We are today at a true inflexion point in international affairs. Europe is disoriented and in disarray thanks to Brexit. The US under president-elect Donald Trump is likely to see significant discontinuities from the past. Just recently, he has announced that after his inauguration, he will give notice for the US’s withdrawal from the Trans Pacific Partnership (TPP), that he will permit the resumption of coal mining and coal-based thermal power plants, and that he will ask the department of labour to begin registering illegal migrants who will be deported. He has, therefore, left no one in doubt that he intends to deliver on at least some of his campaign promises. So we will see departures from past US policies and there will be resultant uncertainty.
By contrast, China appears as relatively stable, predictable and even positive factor as the international landscape continues to be transformed. At the recent Asia-Pacific Economic Cooperation (APEC) summit in Lima, the US and China seemed to have undergone a role reversal, with the US under Trump expected to head in the direction of greater protectionism, while President Xi Jinping promised an even more open China, championed free trade and pushed for a APEC-wide mega-regional trade regime. With the US-led TPP already in limbo, China’s initiative for a more inclusive Asia-Pacific Free Trade Agreement has begun to look positively enticing, even to the major trade partners of the US.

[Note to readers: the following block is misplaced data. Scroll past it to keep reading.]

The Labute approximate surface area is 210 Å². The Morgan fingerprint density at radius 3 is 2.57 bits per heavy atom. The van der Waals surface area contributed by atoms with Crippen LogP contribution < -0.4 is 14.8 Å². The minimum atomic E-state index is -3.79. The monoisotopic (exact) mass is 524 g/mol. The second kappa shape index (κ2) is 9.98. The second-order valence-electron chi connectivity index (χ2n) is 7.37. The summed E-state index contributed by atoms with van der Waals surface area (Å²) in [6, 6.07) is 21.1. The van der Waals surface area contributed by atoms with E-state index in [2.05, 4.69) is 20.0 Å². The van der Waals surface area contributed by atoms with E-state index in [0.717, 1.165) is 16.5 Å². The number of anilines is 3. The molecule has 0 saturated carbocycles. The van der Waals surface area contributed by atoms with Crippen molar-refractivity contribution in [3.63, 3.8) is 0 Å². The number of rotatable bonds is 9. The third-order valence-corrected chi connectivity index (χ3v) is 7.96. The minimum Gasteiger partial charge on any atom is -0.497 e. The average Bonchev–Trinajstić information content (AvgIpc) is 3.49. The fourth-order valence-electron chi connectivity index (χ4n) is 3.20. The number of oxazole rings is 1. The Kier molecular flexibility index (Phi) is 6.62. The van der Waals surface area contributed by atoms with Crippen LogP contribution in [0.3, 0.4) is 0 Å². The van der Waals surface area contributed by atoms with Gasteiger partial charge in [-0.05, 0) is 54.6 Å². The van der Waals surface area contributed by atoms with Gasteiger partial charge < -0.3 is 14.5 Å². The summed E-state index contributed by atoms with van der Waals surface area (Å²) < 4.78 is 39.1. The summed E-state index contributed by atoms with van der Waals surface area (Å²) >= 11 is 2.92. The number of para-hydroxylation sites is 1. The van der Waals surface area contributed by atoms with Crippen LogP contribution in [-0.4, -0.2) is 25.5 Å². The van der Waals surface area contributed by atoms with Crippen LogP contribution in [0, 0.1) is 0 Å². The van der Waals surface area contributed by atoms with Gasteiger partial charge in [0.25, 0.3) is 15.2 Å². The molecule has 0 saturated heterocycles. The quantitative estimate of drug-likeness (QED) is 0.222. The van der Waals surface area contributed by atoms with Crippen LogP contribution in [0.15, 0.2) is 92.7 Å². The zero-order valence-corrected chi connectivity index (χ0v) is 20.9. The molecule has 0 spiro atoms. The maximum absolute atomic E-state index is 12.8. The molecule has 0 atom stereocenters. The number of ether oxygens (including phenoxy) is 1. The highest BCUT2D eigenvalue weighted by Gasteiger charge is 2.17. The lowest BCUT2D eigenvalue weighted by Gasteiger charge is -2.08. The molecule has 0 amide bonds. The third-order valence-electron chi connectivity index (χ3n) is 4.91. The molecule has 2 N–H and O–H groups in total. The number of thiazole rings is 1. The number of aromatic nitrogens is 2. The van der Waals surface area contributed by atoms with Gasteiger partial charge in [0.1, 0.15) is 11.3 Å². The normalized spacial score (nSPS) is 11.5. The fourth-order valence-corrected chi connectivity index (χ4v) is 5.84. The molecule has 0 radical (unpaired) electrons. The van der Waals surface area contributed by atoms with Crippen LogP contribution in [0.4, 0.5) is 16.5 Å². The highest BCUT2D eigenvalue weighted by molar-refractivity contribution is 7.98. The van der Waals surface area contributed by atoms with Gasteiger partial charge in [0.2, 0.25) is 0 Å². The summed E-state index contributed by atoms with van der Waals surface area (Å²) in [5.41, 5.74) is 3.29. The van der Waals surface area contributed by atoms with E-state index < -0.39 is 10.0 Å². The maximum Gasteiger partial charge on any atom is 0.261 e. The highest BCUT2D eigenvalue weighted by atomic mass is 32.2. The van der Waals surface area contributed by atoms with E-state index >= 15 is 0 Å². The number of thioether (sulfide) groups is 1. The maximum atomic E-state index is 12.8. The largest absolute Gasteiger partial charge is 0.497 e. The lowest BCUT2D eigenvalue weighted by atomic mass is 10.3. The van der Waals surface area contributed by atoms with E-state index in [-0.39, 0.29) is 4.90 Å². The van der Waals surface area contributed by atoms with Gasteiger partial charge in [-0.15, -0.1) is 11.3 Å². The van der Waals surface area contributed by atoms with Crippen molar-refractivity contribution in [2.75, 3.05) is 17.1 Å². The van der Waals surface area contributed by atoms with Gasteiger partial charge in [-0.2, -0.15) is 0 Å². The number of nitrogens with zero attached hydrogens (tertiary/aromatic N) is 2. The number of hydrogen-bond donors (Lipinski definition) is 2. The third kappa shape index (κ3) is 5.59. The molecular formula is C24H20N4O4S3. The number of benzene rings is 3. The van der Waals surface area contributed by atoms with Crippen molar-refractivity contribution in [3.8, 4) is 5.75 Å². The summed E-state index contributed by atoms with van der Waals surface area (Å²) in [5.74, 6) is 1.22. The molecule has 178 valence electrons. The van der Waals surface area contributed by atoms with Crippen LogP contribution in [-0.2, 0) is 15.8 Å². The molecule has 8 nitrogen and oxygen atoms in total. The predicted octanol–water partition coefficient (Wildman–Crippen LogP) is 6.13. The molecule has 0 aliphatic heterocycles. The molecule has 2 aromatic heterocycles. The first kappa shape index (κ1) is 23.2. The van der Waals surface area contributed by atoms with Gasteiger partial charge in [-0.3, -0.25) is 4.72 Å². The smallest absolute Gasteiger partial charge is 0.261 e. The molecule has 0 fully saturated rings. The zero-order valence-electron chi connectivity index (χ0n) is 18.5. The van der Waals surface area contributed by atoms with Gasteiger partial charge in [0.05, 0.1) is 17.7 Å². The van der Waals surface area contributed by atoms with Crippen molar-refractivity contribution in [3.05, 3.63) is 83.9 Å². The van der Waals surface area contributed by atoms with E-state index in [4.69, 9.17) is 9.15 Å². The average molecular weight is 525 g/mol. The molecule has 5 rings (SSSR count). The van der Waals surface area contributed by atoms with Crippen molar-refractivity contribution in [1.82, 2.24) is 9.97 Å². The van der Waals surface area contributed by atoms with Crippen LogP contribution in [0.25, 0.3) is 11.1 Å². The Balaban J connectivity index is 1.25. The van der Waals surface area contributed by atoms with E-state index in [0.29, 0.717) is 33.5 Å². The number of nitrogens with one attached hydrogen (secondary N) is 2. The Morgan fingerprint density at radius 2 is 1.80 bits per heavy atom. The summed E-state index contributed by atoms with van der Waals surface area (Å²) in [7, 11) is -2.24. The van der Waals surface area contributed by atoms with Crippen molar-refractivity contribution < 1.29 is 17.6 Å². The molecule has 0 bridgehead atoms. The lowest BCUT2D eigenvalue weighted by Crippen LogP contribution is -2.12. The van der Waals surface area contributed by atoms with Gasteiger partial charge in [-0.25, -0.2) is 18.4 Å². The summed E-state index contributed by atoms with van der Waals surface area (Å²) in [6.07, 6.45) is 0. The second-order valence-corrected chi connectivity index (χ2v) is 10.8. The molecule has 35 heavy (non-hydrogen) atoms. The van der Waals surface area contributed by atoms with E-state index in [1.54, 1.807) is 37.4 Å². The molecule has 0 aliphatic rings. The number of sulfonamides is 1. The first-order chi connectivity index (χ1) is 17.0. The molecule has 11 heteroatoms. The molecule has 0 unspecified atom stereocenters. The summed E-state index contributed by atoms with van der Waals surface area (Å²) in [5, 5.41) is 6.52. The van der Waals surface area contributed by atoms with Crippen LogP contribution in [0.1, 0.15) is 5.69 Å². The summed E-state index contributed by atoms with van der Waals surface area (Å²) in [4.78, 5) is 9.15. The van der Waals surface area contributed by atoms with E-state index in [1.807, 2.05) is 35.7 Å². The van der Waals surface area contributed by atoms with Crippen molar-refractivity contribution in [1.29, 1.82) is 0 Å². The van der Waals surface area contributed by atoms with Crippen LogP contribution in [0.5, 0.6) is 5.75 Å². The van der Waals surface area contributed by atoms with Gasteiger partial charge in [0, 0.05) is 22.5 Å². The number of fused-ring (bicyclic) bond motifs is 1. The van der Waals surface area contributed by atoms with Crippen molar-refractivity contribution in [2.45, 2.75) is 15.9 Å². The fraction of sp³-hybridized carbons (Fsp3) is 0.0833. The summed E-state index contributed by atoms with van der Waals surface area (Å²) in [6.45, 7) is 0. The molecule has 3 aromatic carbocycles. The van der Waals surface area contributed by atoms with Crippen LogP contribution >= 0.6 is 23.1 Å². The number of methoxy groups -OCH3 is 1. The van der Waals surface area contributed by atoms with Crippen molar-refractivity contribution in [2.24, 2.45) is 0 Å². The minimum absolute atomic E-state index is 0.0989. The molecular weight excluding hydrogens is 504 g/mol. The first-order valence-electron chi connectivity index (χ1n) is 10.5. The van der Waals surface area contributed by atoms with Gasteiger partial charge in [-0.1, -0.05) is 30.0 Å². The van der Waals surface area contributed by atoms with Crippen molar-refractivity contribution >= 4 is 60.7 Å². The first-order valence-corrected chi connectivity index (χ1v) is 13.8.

In the next decade, how US-China relations unfold will shape the external environment for countries like India. Much will depend on how China perceives the Trump presidency.